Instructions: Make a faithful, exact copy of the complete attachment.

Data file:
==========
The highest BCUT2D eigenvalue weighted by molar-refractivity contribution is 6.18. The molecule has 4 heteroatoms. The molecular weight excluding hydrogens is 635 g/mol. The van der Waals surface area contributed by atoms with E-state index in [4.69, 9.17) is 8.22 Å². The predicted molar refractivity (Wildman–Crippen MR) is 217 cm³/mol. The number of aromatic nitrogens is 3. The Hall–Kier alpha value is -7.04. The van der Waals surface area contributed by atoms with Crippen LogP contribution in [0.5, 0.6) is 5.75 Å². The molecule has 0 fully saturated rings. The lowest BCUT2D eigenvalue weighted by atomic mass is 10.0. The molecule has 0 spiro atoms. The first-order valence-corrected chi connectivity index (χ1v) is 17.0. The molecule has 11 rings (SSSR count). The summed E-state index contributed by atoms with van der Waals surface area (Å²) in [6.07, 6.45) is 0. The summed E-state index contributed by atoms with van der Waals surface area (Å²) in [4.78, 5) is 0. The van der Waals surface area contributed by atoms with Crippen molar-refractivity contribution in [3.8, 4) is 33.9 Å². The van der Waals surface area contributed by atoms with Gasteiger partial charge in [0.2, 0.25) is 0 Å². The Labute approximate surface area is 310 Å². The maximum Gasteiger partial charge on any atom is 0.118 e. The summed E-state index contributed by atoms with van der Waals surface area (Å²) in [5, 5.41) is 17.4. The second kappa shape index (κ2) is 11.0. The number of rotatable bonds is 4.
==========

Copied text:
The highest BCUT2D eigenvalue weighted by molar-refractivity contribution is 6.18. The molecule has 4 heteroatoms. The molecular weight excluding hydrogens is 635 g/mol. The van der Waals surface area contributed by atoms with E-state index in [4.69, 9.17) is 8.22 Å². The predicted molar refractivity (Wildman–Crippen MR) is 217 cm³/mol. The number of aromatic nitrogens is 3. The Hall–Kier alpha value is -7.04. The van der Waals surface area contributed by atoms with Crippen LogP contribution in [0.5, 0.6) is 5.75 Å². The molecule has 0 fully saturated rings. The lowest BCUT2D eigenvalue weighted by atomic mass is 10.0. The molecule has 0 spiro atoms. The first-order valence-corrected chi connectivity index (χ1v) is 17.0. The molecule has 11 rings (SSSR count). The summed E-state index contributed by atoms with van der Waals surface area (Å²) in [6.07, 6.45) is 0. The summed E-state index contributed by atoms with van der Waals surface area (Å²) in [4.78, 5) is 0. The van der Waals surface area contributed by atoms with Crippen molar-refractivity contribution in [3.8, 4) is 33.9 Å². The van der Waals surface area contributed by atoms with Gasteiger partial charge in [0.2, 0.25) is 0 Å². The Labute approximate surface area is 310 Å². The maximum Gasteiger partial charge on any atom is 0.118 e. The summed E-state index contributed by atoms with van der Waals surface area (Å²) in [5, 5.41) is 17.4. The second kappa shape index (κ2) is 11.0. The number of rotatable bonds is 4.